Acta biomaterialia 08/2013; 9(11). DOI:10.1016/j.actbio.2013.08.004 · 5.68 Impact Factor
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    • "The cellular response to biomaterial surfaces, such as attachment and proliferation, is known to be mediated by the material's surface chemistry. Indeed, surface chemistry is also able to instruct cell function and direct cell differentiation [1] [2] [3] [4] [5] [6] [7] [8] [9] [10]. However, it has proven difficult to predict cell fate outcomes based on the molecular structure of the polymer substrate [11] [12]. "
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    ABSTRACT: The control of cell-material interactions is the key to a broad range of biomedical interactions. Gradient surfaces have recently been established as tools allowing the high-throughput screening and optimization of these interactions. In this paper, we show that plasma polymer gradients can reveal the subtle influence of surface chemistry on embryonic stem cell behavior and probe the mechanisms by which this occurs. Lateral gradients of surface chemistry were generated by plasma polymerization of diethylene glycol dimethyl ether on top of a substrate coated with an acrylic acid plasma polymer using a tilted slide as a mask. Gradient surfaces were characterized by X-ray photoelectron spectroscopy, infrared microscopy mapping and profilometry. By changing the plasma polymerization time, the gradient profile could be easily manipulated. To demonstrate the utility of these surfaces for the screening of cell-material interactions, we studied the response of mouse embryonic stem (ES) cells to these gradients and compared the performance of different plasma polymerization times during gradient fabrication. We observed a strong correlation between surface chemistry and cell attachment, colony size and retention of stem cell markers. Cell adhesion and colony formation showed striking differences on gradients with different plasma polymer deposition times. Deposition time influenced the depth of the plasma film deposited and the relative position of surface functional group density on the substrate, but not the range of plasma-generated species.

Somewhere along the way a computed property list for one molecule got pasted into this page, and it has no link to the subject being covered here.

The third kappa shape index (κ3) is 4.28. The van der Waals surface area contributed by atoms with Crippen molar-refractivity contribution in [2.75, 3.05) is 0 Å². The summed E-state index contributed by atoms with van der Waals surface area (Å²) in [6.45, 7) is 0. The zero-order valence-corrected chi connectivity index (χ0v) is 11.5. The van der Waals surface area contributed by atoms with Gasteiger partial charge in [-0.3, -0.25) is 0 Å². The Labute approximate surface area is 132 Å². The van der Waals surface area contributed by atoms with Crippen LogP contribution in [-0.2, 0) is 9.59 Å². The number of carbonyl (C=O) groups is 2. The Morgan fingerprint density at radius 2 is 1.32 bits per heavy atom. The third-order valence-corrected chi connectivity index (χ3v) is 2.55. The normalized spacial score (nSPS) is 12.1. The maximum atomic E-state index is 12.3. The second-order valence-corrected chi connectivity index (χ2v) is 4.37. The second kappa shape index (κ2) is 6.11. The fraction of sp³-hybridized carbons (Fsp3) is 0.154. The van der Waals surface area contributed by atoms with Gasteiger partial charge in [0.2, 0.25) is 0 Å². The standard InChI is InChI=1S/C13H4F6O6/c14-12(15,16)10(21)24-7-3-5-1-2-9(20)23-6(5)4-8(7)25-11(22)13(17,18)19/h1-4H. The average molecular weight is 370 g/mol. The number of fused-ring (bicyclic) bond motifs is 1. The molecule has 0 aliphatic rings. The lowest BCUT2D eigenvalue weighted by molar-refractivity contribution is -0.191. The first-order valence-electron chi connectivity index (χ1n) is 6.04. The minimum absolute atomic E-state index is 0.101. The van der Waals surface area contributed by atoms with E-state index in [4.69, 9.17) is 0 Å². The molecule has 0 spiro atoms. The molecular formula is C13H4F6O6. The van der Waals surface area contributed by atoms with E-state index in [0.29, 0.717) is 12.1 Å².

Acta biomaterialia 02/2012; 8(5):1739-48. DOI:10.1016/j.actbio.2012.01.034 · 5.68 Impact Factor
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    ABSTRACT: The application of biomaterials to regenerate tissues requires research of the interface between the synthetic material and the living tissue. Because ­biomaterials represent a synthetic extracellular matrix that controls the cell biology by mechanism of cell adhesion, basic mechanisms of cell adhesion are addressed. The technology of designing instructive materials involves chemical modifications by grafting of chemical groups, adhesion ligands and growth factors. Physical characteristics of the materials are created by modifications of the surfaces structure and stiffness of the material. Because stem cells have emerged as promising cells to address the challenge of tissue regeneration the control of stem cells by the characteristic of materials is discussed. Insights into the mechanism at the biointerface that are involved in the regulation of stem cells by materials will advance the development of innovative biomaterials in regenerative medicine.